The serologic responses to Campylobacter jejuni in persons involved in two clusters of infection and in control subjects were studied. In the first cluster, in which previously unexposed persons drank raw milk, the attack rate was high and elevated complement-fixing (CF) and specific IgG and IgM antibodies were demonstrated. In the second cluster, involving farmers who chronically drank raw milk, the attack rate was low, but titers of CF and IgG antibodies were high in both affected and unaffected persons. At a control dairy farm, where milk was drunk regularly, asymptomatic infections and high CF titers were demonstrated. In contrast to the findings in the first cluster, the titers of IgM antibody among the dairy farmers were low. These studies suggest that chronic exposure to C. jejuni may lead to immunity that may possibly be mediated by IgG.
Bibliographical noteFunding Information:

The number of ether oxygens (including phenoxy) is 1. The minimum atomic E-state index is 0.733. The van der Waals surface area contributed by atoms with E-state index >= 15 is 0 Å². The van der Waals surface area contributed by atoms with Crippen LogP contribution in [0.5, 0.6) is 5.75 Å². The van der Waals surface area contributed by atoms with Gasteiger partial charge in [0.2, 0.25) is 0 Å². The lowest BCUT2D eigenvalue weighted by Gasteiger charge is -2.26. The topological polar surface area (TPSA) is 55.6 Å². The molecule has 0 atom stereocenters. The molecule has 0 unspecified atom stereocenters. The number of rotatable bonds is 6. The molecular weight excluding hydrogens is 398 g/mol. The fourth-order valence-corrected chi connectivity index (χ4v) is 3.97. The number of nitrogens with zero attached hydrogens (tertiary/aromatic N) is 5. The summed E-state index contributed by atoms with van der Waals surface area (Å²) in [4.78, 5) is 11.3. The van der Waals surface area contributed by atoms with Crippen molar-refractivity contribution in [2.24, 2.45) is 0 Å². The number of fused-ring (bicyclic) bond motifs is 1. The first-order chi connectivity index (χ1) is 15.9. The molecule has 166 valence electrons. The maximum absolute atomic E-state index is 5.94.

Received for publication October 6, 1982, and in revised form January 3, 1983. This work was supported in part by grants from the World Health Organization and the National Foundation for Ileitis and Colitis. We thank Russell Olmstead and Jack Korlath for assistance in collecting specimens and interviewing patients and Dr. John Penner for serotyping the isolates. Please address requests for reprints to Dr. M. J. Blaser, Infectious Disease Section (LllL), V.A. Medical Center, 1055 Clermont Street, Denver, Colorado 80220. * Dr. Istre from the Centers for Disease Control was assigned to the Colorado Department of Health in Denver, Colorado, for the duration of these studies.
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